The Abominable Dr. Phibes (Nine Eternities in Doom!)

Well when I do one thing it makes me think of another and sooner or later you have yourself a theme. We’re going to be showcasing another Vincent Price movie to kick off September and boy do I have a great one.

The 1970’s would see a lot of changes in the horror genre and the film industry in general. The ratings system by the motion pictures association was implemented, which is funny to think of as a new thing. The Gothic style of horror had gone the way of the Dodo after decades of being the formula for horror. Also, the post nuclear sci-fi was also proving to be less successful and audiences were ready for something new. They wanted something edgier, since we’re talking about a generation raised in the 1960’s it’s no wonder. Censorship laws were loosening and filmmakers wanted to push the limits.

Texas Chainsaw Massacre, Black Christmas, The Exorcist, The Omen, and Halloween I could go on and on. These new films were different; they were closer to home, smaller more realistic settings in suburban homes or neighborhoods. Or someplace that could be a little more than an hour out of town. Places that could excite people’s imaginations and make them question what that shadow outside the window was. There was more gore, nudity and bad language than you could shake a stick at, and the audiences went to see these films in droves. They made the films about the teenagers that were seeing them and it worked.

Before all of that, there was one film that sticks out in the early 70’s that really was a transitional movie. It had the grand sets and music of the older Gothic horrors, but it pushed the limits of gore for its age. To top it all off it had an amazing cast that starred Vincent Price in his 100th film; The Abominable Dr. Phibes.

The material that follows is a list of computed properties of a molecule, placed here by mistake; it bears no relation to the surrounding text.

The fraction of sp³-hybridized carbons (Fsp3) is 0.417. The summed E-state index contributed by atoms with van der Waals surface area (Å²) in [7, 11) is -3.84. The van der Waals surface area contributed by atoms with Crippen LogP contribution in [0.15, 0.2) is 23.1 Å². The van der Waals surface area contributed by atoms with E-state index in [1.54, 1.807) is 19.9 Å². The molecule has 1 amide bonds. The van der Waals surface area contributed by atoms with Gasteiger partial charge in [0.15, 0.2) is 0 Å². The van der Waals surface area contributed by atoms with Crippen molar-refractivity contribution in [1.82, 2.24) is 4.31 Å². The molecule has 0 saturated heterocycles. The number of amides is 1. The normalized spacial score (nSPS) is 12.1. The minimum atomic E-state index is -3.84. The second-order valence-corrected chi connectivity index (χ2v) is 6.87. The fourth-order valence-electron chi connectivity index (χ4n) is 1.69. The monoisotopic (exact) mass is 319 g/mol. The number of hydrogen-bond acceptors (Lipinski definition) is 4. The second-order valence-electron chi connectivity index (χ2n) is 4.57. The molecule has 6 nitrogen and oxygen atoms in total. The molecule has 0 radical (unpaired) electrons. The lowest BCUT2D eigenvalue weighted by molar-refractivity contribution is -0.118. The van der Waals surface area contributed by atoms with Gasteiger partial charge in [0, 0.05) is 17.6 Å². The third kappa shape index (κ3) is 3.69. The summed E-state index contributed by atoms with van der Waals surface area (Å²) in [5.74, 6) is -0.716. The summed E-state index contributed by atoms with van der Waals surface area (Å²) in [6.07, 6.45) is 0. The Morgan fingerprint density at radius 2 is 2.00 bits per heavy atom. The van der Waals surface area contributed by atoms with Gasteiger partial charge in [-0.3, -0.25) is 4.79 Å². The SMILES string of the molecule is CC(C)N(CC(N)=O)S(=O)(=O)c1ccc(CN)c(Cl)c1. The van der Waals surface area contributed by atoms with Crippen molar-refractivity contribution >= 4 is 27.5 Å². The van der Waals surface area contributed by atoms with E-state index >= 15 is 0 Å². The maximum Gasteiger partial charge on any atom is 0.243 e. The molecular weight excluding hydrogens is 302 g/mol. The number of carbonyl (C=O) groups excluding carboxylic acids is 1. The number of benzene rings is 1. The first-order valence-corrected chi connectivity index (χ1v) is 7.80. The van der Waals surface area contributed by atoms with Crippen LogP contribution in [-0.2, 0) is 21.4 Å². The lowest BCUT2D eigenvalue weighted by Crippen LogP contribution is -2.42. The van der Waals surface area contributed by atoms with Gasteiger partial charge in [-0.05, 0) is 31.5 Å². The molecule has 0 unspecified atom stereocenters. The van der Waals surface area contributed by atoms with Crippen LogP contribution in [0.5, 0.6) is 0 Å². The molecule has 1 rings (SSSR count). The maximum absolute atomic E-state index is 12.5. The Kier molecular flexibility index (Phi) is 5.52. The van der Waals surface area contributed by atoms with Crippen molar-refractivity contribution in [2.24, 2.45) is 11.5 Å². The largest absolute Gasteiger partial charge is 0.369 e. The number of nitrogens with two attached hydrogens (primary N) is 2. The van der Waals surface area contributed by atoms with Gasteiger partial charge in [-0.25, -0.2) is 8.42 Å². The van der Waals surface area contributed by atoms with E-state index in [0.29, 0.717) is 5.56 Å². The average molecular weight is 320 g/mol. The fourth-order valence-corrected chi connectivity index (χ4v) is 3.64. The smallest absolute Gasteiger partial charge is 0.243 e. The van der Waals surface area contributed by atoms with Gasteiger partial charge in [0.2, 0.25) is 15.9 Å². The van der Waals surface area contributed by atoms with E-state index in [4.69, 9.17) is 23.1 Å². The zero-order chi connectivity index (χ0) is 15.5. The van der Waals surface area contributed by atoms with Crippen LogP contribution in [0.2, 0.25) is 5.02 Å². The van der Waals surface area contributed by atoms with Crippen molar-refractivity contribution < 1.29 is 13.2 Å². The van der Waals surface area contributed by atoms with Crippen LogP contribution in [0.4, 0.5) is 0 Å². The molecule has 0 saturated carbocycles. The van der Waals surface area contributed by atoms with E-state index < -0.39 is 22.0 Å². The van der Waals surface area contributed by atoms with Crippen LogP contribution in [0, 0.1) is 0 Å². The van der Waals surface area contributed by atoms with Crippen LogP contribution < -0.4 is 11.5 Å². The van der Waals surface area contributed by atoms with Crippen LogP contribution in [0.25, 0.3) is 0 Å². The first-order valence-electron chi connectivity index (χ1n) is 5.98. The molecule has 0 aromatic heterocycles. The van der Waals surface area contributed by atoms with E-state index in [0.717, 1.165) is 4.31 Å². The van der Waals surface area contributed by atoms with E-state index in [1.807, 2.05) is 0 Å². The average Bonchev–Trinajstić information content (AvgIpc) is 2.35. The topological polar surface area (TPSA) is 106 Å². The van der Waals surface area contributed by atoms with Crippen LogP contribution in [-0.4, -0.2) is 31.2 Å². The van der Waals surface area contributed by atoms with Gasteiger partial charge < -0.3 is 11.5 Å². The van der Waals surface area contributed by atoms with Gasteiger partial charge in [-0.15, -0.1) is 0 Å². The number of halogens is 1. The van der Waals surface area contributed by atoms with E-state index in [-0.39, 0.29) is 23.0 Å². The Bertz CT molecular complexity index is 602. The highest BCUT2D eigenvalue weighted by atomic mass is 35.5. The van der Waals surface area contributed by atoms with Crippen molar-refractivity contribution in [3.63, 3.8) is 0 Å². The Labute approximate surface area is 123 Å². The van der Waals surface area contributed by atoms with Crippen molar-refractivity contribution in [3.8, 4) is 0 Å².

Released in 1971, by MGM, The Abominable Dr. Phibes would build upon the tragic monster character that was made famous in the Phantom of the Opera. The film opens up with a grand set that is Dr. Phibes home, we see a cloaked man, playing the organ with dramatic flair and enters a tall thin woman, in a pretty seventies interpretation of stylish wear, (which is weird because the movie is supposed to take place in 1925) they dance and it’s all very theatrical. There is also a really creepy clockwork band playing called “Dr. Phibes Clockwork Wizards” It’s a really surreal opening and it has no dialogue at all.

A series of strange murders start to occur, a man found dead in his room tore to shreds by bats, normally found in the tropics. The man was named Dr. Dunwoody and he wasn’t the first noted surgeon to be killed. Before (and off camera I guess) Professor Thornton was stung to death by bees. These two murders are not enough to call it a trend they police aren’t convinced they are related except for inspector Harry Trout (Peter Jeffery). Soon after (possibly the weirdest death scenes I’ve ever seen,) Dr. Hargreaves head is crushed inside a mechanical frog’s mask at some kind of masquerade party.

As each one of these death’s occur the police try to find a connection, but aside from them all being in the medical profession, they see no pattern. It’s not until the find Dr. Vesalius (Joseph Cotton) that they begin to piece it all together. All of the doctors being targeted worked together on one case. It seemed that his wife Victoria Phibes was sick and while she was being operated on by the team of seven doctors and one nurse; she died. Phibes is believe to be dead because on the on the way to see her, his car went over the side of a mountain and he was presumably killed. Trout has a gut feeling that Phibes isn’t dead and in this case he would be right.